While it was the intent of the legislation [the Victims of Trafficking and Violence Protection Act of 2000] that victims of trafficking should help in the investigation or prosecution of trafficking cases, there should be no doubt that the T-visa was primarily intended as a humanitarian tool to facilitate the rehabilitation of trafficking survivors.
In narrow circumstances, the VTVPA saves the lives of survivors of trafficking and assists them in rebuilding their lives as the American people intended. For example, I am pleased to announce that due to the collaborative efforts of local law enforcement, the Department of Homeland Security, and many other dedicated individuals, CAST recently obtained a T-visa for a woman sold into sexual slavery at the age of 16 and later wrongfully imprisoned because of her trafficking situation. When she finally obtained a T-visa, this woman took her first breath of freedom in almost 27 years. Additionally, she is also receiving other urgent social and legal services through the VTVPA.
However, nearly four years after the enactment of the VTVPA, which authorized 5,000 T-visas per year, or nearly 20,000 over four years, only 371 T-visa applications have been granted since 2000. Perhaps even more disturbing is the fact that only 21 children have been identified as eligible for services by the Unaccompanied Refugee Minors Program as trafficked minors. These statistics are extremely disturbing, particularly in light of the fact that experts have estimated anywhere from 14,500 to 50,000 men, women, and children, just like our own sons and daughters, are being trafficked and enslaved in the United States every year. What these numbers indicate is that survivors of trafficking are not being provided the critical protections they need in order to assist in the investigation and prosecution of their traffickers as Congress intended.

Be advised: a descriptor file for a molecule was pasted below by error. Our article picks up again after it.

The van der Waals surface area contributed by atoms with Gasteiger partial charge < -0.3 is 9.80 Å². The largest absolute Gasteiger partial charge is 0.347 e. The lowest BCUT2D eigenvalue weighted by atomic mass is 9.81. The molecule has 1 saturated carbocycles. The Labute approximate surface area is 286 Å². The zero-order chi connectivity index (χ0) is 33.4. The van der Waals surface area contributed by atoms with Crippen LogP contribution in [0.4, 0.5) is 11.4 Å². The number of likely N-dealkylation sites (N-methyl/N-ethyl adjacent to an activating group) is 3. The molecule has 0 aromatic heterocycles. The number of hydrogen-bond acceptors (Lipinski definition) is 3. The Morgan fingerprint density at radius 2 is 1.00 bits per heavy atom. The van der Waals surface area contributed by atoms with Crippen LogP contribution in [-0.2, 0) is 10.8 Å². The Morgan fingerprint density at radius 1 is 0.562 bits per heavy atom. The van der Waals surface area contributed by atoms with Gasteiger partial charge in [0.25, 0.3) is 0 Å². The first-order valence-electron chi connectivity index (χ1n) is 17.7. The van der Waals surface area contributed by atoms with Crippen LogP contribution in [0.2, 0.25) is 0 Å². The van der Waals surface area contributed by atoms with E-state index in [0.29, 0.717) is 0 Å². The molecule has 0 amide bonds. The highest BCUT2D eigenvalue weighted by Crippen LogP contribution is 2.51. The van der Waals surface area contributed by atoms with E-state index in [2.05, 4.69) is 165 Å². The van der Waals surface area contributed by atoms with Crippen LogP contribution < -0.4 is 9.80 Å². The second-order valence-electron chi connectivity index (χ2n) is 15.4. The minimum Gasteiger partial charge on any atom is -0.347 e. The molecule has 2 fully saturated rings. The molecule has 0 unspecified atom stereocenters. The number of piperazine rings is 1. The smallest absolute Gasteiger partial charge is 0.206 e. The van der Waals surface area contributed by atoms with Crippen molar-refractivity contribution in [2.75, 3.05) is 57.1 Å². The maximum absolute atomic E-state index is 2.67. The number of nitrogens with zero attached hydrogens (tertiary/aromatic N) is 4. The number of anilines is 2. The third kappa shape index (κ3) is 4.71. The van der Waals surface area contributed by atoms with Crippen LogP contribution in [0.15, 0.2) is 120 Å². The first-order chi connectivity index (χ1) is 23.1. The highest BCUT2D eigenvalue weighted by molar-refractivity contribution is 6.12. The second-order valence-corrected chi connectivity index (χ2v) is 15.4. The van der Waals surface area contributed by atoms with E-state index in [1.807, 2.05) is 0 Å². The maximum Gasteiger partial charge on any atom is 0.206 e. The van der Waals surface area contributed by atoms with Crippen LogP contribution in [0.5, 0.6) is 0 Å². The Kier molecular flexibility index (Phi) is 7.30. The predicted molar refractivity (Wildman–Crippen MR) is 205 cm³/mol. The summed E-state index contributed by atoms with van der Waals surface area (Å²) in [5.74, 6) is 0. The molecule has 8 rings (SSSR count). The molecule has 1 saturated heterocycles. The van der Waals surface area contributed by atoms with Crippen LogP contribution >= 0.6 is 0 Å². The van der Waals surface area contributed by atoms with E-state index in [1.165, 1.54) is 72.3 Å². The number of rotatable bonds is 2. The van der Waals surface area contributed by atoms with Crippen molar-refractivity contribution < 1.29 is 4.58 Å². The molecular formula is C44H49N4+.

A few weeks ago, I received a phone call from a woman who informed me her brother had been tricked into coming to the United States and was being physically and legally forced to work. I advised the woman that her brother's life may be in imminent danger and recommended immediately contacting the proper authorities. I also advised her of the federal protections available to her brother and the legal and social services CAST could provide him. She asked if I could guarantee he would not be deported if she reported to law enforcement because he would be seriously injured or murdered if he was deported. I told her I could not guarantee anything but, based on the information she had provided me, he would be permitted to legally stay in the United States and provided many other benefits to help him recover from his enslavement if he cooperated with law enforcement. After discussing these issues further, she concluded the telephone call by saying that she was terrified of subjecting him to the risk of deportation and would think it over and contact me as soon as possible. I never heard from the woman again.